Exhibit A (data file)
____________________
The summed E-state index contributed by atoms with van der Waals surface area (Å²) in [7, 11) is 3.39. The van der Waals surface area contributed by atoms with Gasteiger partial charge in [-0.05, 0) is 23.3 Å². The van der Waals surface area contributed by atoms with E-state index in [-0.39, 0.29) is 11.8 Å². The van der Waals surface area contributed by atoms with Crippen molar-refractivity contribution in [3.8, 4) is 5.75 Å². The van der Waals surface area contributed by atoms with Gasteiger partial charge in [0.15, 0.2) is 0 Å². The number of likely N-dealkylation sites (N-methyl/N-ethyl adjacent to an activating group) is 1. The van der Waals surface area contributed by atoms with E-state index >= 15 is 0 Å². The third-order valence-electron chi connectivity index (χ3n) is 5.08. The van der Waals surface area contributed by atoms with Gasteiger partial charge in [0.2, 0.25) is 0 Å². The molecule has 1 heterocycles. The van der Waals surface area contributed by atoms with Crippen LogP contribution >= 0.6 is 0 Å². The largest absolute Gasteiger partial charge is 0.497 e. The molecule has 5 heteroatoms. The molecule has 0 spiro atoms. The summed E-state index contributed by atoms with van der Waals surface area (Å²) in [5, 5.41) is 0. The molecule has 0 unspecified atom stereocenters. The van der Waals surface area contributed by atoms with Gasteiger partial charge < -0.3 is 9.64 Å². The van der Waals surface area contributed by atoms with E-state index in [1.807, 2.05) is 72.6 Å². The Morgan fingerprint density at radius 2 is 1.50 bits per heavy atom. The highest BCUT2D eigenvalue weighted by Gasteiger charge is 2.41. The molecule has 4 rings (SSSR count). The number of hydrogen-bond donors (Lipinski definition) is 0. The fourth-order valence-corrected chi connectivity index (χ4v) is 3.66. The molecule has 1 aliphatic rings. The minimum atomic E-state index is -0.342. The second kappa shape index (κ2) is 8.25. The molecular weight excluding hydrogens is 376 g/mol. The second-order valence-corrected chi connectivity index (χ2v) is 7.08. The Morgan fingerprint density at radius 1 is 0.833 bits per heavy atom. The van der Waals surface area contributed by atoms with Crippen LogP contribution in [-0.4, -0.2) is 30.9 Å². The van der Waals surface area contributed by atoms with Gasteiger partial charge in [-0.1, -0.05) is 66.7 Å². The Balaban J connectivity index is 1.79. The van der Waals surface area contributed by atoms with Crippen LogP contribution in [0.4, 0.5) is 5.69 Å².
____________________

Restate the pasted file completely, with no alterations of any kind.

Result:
The summed E-state index contributed by atoms with van der Waals surface area (Å²) in [7, 11) is 3.39. The van der Waals surface area contributed by atoms with Gasteiger partial charge in [-0.05, 0) is 23.3 Å². The van der Waals surface area contributed by atoms with E-state index in [-0.39, 0.29) is 11.8 Å². The van der Waals surface area contributed by atoms with Crippen molar-refractivity contribution in [3.8, 4) is 5.75 Å². The van der Waals surface area contributed by atoms with Gasteiger partial charge in [0.15, 0.2) is 0 Å². The number of likely N-dealkylation sites (N-methyl/N-ethyl adjacent to an activating group) is 1. The van der Waals surface area contributed by atoms with E-state index >= 15 is 0 Å². The third-order valence-electron chi connectivity index (χ3n) is 5.08. The van der Waals surface area contributed by atoms with Gasteiger partial charge in [0.2, 0.25) is 0 Å². The molecule has 1 heterocycles. The van der Waals surface area contributed by atoms with Crippen LogP contribution >= 0.6 is 0 Å². The largest absolute Gasteiger partial charge is 0.497 e. The molecule has 5 heteroatoms. The molecule has 0 spiro atoms. The summed E-state index contributed by atoms with van der Waals surface area (Å²) in [5, 5.41) is 0. The molecule has 0 unspecified atom stereocenters. The van der Waals surface area contributed by atoms with Gasteiger partial charge < -0.3 is 9.64 Å². The van der Waals surface area contributed by atoms with E-state index in [1.807, 2.05) is 72.6 Å². The Morgan fingerprint density at radius 2 is 1.50 bits per heavy atom. The highest BCUT2D eigenvalue weighted by Gasteiger charge is 2.41. The molecule has 4 rings (SSSR count). The number of hydrogen-bond donors (Lipinski definition) is 0. The fourth-order valence-corrected chi connectivity index (χ4v) is 3.66. The molecule has 1 aliphatic rings. The minimum atomic E-state index is -0.342. The second kappa shape index (κ2) is 8.25. The molecular weight excluding hydrogens is 376 g/mol. The second-order valence-corrected chi connectivity index (χ2v) is 7.08. The Morgan fingerprint density at radius 1 is 0.833 bits per heavy atom. The van der Waals surface area contributed by atoms with Crippen LogP contribution in [-0.4, -0.2) is 30.9 Å². The van der Waals surface area contributed by atoms with Gasteiger partial charge in [-0.1, -0.05) is 66.7 Å². The Balaban J connectivity index is 1.79. The van der Waals surface area contributed by atoms with Crippen LogP contribution in [0.4, 0.5) is 5.69 Å².